Rashaad Ernesto Green’s Premature Is Right on TimeMovies Reviews Rashaad Ernesto Green
There’s young love, and then there’s love that blooms too young. Rashaad Ernesto Green’s sophomore feature focuses on the latter, one that shapes futures and strains hearts. Premature is about love happening to two people before either is ready, about the euphoric high of their first kiss descending over the course of 90 minutes into the nearly cataclysmic low of decisions made on impulse and under duress. It’s a gorgeous, shattering film. It’s an unapologetically real film about a number of very real subjects, plot-agnostic but driven by character, consequence and compassion.
Green co-wrote Premature with his lead, Zora Howard. Her performance isn’t effortless, it’s effort-conscious: playing Ayanna, a 17-year-old woman balancing her college aspirations and an unexpected summer romance with 20-something NYC transplant Isaiah (Joshua Boone), demands soul-searching. Howard agonizes quietly and internally with the opportunities left for Ayanna to take or leave. What’s made clear both on the page and on screen is that she isn’t someone with whom anyone can easily contend. Isaiah woos her, she reacts without pulling her punches, he flies away like a stunned mosquito, returning moments later with more gentlemanly harangue. He’s a pest, but he also might be perfect.
Premature shows cracks in the perfection. Ayanna’s happy, but maintains a look in her eyes like she’s sitting by a window, staring beyond, waiting for whatever’s coming next. Green doesn’t look for trouble—neither does Ayanna, nor Isaiah—but trouble finds them anyway. A three-month fling can’t all be bliss: hot rooftop sex, lakeside chatter about music, philosophical discussions about art and activism, barbeques in the park to show him off to her friends and her mother, Sarita (Michelle Wilson). What Ayanna has with Isaiah is what everyone looks for in their own relationships, and they make it look easy. Maybe that’s why she falls for an older man (even if “older,” in the grand scheme, isn’t a terribly meaningful distinction). It’s nice to feel like you have a finished product.
But as much as Howard and Boone project maturity, and Green’s filmmaking constructs an illusion of experience around them, they’re still functionally kids. Premature does not begrudge them their youth or innocence. It doesn’t hold their mistakes against them, not even Isaiah, who, while certainly imperfect, remains a good man—but just a man nonetheless, woefully unversed in navigating adulthood. Ayanna recites her poetry in voiceover at intervals throughout the film, each monologue demonstrating her gradual, painful growth. “Before the fall,” she notes, “everything is still. This is how I will remember it all. The living flee to high ground. Time’s lustful hands close in. I will make shelter where we stand. They will call my wait in vain; let them.” Each line is proof of her growth, and while Isaiah is more grown to start, his self-actualization comes to a halt when he’s needed most. Theirs is an excruciating dichotomy.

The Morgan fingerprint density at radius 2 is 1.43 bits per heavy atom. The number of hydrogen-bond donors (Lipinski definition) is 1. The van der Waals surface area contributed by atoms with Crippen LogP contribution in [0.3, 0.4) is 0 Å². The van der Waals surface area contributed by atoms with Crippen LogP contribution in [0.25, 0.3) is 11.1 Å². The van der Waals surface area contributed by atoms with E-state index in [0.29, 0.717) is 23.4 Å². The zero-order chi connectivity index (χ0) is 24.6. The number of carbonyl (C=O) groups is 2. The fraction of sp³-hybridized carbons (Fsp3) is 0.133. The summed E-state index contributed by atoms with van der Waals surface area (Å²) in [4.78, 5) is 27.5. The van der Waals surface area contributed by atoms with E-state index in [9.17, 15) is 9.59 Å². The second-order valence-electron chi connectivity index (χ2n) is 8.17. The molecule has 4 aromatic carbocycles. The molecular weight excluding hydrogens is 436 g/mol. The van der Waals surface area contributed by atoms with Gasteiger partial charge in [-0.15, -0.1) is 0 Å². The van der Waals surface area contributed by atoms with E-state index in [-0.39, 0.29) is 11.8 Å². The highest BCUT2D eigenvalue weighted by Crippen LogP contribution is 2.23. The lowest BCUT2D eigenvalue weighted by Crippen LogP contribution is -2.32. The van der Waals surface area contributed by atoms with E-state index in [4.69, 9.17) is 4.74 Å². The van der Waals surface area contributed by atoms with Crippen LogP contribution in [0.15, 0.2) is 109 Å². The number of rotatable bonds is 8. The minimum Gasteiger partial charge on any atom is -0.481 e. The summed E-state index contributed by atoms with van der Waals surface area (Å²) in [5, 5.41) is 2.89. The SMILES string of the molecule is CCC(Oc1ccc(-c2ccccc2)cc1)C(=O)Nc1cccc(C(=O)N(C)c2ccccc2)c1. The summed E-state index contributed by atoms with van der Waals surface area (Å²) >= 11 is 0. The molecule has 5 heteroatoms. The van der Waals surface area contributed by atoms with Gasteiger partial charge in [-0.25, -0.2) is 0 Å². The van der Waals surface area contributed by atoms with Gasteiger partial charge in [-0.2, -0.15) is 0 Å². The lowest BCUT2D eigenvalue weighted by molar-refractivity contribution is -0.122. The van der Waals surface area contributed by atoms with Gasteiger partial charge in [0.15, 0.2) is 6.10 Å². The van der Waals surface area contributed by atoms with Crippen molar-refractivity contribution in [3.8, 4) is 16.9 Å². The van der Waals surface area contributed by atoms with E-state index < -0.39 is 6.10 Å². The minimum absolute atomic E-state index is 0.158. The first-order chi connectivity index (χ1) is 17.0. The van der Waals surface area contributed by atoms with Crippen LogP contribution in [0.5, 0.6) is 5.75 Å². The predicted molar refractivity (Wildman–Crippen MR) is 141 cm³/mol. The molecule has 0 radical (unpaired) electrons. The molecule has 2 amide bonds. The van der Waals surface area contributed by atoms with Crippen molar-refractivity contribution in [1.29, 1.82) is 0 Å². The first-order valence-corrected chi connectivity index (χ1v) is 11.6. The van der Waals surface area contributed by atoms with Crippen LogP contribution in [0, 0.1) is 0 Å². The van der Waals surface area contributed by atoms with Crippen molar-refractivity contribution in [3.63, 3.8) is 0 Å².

So Green and cinematographer Laura Valladao emphasize an aesthetic that tends toward the palliative. Premature’s naturalism has the effect of sanding its edges; the film doesn’t keep reality’s creeping dread out of the picture entirely, but instead pushes it to the margins, where a shifting landscape in Harlem and Black American anxieties hover patiently. High stakes to put on first love, but first love doesn’t happen in a vacuum. Still, Premature lets that love play out with tenderness, even at its harshest, when the air between Ayanna and Isaiah seems to grow still with everything they can’t tell each other but wish they could. The visual beauty of Green and Valladao’s craft, best demonstrated by a knack for finding soft splashes of color to warm up gelid moments or facilitate passion, positions Premature as a mournful ode to contemporary Black identity: Ayanna and Isaiah command most of the narrative, but by simply letting them live their lives, fraught as they become, the movie reflects cultural fears that outscale their own.
Director: Rashaad Ernesto Green
Writers: Rashaad Ernesto Green, Zora Howard
Starring: Zora Howard, Joshua Boone, Michelle Wilson, Alexis Marie Wint, Imani Lewis, Tashiana Washington
Release Date: February 21, 2020
Bostonian culture journalist Andy Crump covers the movies, beer, music, and being a dad for way too many outlets, perhaps even yours. He has contributed to Paste since 2013. You can follow him on Twitter and find his collected work at his personal blog. He’s composed of roughly 65% craft beer.